One of the modern conveniences which we take for granted is smokeless powder. It’s stable, predictable, and stores for a very long time. It’s also not hygroscopic, meaning that it doesn’t readily absorb water – a really good attribute for a propellant!
This wasn’t the case with early gunpowder, which we now refer to as black powder. (Even that’s not quite accurate, as the black powder of today is considerably more reliably formulated than that which was available in the 19th century, let alone before.) In the days of percussion arms, powder was not as consistent as today – and that’s before factoring in the non-dessicated storage conditions! As a result it was often necessary to test a keg of powder to determine how good it was. How do you do this without things like piezoelectric pressure transducers and electronic chronographs?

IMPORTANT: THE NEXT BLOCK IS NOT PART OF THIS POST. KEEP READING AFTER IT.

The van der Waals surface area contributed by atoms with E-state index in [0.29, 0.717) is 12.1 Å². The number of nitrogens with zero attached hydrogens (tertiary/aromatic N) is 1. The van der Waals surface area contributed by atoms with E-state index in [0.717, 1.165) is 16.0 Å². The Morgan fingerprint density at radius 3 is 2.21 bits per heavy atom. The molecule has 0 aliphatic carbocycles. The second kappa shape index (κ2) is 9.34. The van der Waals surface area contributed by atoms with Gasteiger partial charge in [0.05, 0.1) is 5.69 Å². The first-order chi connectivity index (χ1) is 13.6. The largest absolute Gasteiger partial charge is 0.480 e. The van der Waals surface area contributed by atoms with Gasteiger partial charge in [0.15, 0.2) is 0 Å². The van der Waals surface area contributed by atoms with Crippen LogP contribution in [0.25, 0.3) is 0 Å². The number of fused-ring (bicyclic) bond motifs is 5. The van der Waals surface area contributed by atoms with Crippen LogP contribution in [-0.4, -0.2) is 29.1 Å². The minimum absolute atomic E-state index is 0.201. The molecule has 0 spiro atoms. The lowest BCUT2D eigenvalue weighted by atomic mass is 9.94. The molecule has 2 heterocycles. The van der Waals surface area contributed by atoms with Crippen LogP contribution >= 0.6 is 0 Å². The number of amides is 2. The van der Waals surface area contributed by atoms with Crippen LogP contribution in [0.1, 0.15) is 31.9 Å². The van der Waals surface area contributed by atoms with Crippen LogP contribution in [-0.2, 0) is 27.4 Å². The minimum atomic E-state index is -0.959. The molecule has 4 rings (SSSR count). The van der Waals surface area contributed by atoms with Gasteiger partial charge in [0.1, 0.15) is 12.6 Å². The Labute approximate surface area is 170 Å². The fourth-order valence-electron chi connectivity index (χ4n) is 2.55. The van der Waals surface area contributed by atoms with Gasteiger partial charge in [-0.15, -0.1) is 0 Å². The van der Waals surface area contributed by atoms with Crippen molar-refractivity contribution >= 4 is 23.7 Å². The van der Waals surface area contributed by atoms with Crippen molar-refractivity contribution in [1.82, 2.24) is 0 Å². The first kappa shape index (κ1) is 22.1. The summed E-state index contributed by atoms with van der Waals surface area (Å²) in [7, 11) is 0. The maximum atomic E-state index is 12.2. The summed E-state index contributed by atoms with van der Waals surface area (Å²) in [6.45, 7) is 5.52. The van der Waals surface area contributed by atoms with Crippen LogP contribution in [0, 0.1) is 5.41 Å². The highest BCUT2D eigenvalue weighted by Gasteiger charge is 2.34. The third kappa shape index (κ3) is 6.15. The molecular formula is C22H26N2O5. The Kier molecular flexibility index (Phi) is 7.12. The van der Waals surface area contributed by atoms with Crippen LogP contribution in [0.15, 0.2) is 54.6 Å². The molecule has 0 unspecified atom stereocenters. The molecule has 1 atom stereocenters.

The answer was the eprouvette. While the form might vary from country to country (or from maker to maker), the idea was to fire a measured charge the suspect powder in a device that had a known amount of resistance. The amount of resistance that the powder charge could overcome was used to compare to other, known lots of powder.
The Firearm Blog recently showed some great pictures of a Belgian eprouvette, and the concept is very easily grasped. These are quite rare today; they were made in very small quantities compared to firearms. Have a look and marvel at what our ancestors went through just to keep from blowing themselves to pieces!
-=[ Grant ]=-